Metal halide lamps put out the most light. They also produce a lot of heat. A strong fan is needed to keep room temperatures down. MH lamps put out light mostly in the blue spectrum. Blue light is used best by the plant during vegetative growth. MH lights can also be used for flowering with no adverse effects. A separate ballast is required for these lights to work. They come in sizes from 40 to 1000W. One 1000W lamp will provide enough light in a closet to grow four plants.
High Pressure Sodium Lights
High pressure sodium lamps put out almost as much light as MH and with less heat. Good ventilation is still required though. HPS lamps produce light in mostly the red and orange end of the spectrum. The plants uses this light best when flowering. HPS lamps can also be used for vegetative growth with little slow down in foliage production. HPS lamps require a separate ballast for operation.
Some growers switch between MH and HPS depending on what stage the plants are in. MH is used in vegetative growth and then the light is switched over to HPS once flowering begins. Most growers use fluorescents to start seedlings and root clones. The fluorescents are weaker than the MH and HPS lamps and therefore do not stress them too much. Choose whatever light is best suited for your situation. If your are growing in your attic go with MH or HPS. If your growing in the closet like us, then use flourecents.
Ventilation and Air Flow
Ventilation is extremely important within your growing space. If you do not have enough ventilation and the box gets hot you will use up all the Carbon Dioxide causing you to dramatically lose crop yield due to inadequate cooling and air circulation. You will definitely need both an exhaust fan in any grow system.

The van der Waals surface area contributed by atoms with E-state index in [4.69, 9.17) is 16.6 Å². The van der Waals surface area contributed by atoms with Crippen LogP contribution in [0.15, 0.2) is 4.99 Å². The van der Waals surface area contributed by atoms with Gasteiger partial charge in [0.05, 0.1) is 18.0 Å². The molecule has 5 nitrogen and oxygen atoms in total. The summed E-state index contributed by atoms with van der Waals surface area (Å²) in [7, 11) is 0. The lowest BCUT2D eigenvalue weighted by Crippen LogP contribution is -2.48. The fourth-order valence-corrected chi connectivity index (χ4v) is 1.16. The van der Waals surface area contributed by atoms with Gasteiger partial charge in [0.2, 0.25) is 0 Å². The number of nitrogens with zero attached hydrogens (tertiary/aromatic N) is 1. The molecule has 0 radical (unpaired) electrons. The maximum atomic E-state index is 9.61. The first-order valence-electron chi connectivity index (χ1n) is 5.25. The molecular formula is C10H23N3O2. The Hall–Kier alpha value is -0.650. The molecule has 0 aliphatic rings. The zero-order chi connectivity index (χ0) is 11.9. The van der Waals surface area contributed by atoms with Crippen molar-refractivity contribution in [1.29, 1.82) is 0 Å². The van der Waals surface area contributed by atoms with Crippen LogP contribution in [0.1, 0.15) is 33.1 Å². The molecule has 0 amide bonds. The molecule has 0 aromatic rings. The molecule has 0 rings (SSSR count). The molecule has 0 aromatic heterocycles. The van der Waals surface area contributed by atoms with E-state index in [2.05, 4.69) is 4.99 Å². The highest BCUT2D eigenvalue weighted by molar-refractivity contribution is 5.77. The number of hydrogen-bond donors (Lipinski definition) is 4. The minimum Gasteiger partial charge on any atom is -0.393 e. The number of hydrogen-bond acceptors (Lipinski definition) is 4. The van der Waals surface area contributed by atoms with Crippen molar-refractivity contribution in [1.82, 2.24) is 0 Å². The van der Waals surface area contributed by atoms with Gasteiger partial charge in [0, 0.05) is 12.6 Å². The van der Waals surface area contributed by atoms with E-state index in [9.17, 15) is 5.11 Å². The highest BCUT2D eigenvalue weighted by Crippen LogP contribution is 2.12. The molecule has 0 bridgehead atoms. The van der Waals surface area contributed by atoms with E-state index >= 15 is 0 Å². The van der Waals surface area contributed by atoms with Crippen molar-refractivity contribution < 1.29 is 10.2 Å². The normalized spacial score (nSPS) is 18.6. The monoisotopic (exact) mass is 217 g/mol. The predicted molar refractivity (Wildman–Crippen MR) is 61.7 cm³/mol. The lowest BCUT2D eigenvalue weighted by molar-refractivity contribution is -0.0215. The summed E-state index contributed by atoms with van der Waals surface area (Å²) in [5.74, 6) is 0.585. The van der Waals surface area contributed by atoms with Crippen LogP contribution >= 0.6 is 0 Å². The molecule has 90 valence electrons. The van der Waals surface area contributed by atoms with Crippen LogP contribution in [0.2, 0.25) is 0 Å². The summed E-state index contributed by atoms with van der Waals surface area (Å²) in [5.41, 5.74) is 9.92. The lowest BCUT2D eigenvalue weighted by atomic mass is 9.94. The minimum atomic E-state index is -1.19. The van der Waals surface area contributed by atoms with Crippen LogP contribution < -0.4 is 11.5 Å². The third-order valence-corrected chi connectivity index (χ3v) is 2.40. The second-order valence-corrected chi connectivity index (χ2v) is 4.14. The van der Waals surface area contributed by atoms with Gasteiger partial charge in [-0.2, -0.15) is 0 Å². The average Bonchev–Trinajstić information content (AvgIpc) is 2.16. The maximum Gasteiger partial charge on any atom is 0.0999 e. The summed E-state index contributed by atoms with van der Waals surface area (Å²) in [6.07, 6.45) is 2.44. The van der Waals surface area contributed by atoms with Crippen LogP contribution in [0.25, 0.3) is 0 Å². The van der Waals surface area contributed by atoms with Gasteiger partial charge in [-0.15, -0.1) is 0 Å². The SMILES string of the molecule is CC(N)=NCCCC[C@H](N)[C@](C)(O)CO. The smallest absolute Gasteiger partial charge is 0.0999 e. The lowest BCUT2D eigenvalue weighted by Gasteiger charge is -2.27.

Marijuana like all other plants puts out waste through the stomata on it’s leaves. Outdoors wind, rain and sun are present to evaporate these toxins from the leaf surface. Indoors the grower must create an environment. The best way to do this is with a fan of some kind. If the grow room is large enough then an regular cooling fan can be placed inside and left on all the time. If you are running a small closet operation then just opening the door twice a day to look at them will create enough air movement for healthy growth. A fan controlled by a thermostat will also work well. These can be found at most electronics stores.
If a large number of plants are to be kept a dehumidifier may be needed. If humidity levels are too high then the chances of mold will dramatically increase. A dehumidifier will cost a grower about $100 so it isn,t really practical for the closet grower.
Fan placement is totally key. Heat rises so you want the exhaust fan blowing the hot air out the top of the box and the inlet holes at the bottom. You do not need an intake and exhaust fan because if you just have an exhaust fan blowing out you create negative pressure and this will suck from the inlet holes and any other gaps you have. This is great because the smell will be contained as long as you have a carbon filter placed after the exhaust fan. The inlet holes should be at least the size on the fans, optimally around 2x the size. The bigger and smother the air inlets the quieter the air movement will be, so radius the inlet edges. A PVC elbow works great as a light trap, just paint the inside black so light doesn’t bounce though it and emit a glow out the end.
You want to evenly distribute the air across the grow box for even growth. A circulation fan in the box blowing across the buds is a good idea. It also cools the buds and increases growth and yield.
Some of the easiest fans to use are computer fans because they are quiet and reliable and cheap at around $4-$15 each. Opt for the ball bearing fans because they last longer, are quieter, and don’t go bad and get extremely loud like bushing fans. One 80mm fan is good enough to cool a 70w HPS, or floros around the same wattage. 2-3 fans would work well for a 150-250w HPS. To power the fans which run on 12v dc use an AC/DC adapter or a computer power supply. If your doing a stealth setup you want a 9V charger so the fans will run slower and quieter, or you can buy a 12v and use a dimmer to make your fans run more quitely.